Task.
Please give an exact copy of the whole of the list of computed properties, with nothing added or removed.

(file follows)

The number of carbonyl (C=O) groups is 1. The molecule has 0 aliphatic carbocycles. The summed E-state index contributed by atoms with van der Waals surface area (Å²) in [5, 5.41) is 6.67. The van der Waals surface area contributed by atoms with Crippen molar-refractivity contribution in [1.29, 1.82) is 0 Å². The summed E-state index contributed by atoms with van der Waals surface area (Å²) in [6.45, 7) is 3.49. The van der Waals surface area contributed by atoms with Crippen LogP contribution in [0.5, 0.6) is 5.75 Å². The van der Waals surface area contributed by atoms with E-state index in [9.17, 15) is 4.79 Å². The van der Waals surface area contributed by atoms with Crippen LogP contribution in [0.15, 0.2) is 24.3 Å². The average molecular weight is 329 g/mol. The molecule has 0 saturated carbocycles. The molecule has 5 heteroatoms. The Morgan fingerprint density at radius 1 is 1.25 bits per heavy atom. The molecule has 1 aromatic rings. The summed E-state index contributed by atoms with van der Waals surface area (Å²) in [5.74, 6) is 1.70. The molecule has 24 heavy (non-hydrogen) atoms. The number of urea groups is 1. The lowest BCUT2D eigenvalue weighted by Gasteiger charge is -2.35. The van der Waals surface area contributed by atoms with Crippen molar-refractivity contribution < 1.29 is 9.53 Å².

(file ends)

The number of carbonyl (C=O) groups is 1. The molecule has 0 aliphatic carbocycles. The summed E-state index contributed by atoms with van der Waals surface area (Å²) in [5, 5.41) is 6.67. The van der Waals surface area contributed by atoms with Crippen molar-refractivity contribution in [1.29, 1.82) is 0 Å². The summed E-state index contributed by atoms with van der Waals surface area (Å²) in [6.45, 7) is 3.49. The van der Waals surface area contributed by atoms with Crippen LogP contribution in [0.5, 0.6) is 5.75 Å². The van der Waals surface area contributed by atoms with E-state index in [9.17, 15) is 4.79 Å². The van der Waals surface area contributed by atoms with Crippen LogP contribution in [0.15, 0.2) is 24.3 Å². The average molecular weight is 329 g/mol. The molecule has 0 saturated carbocycles. The molecule has 5 heteroatoms. The Morgan fingerprint density at radius 1 is 1.25 bits per heavy atom. The molecule has 1 aromatic rings. The summed E-state index contributed by atoms with van der Waals surface area (Å²) in [5.74, 6) is 1.70. The molecule has 24 heavy (non-hydrogen) atoms. The number of urea groups is 1. The lowest BCUT2D eigenvalue weighted by Gasteiger charge is -2.35. The van der Waals surface area contributed by atoms with Crippen molar-refractivity contribution < 1.29 is 9.53 Å².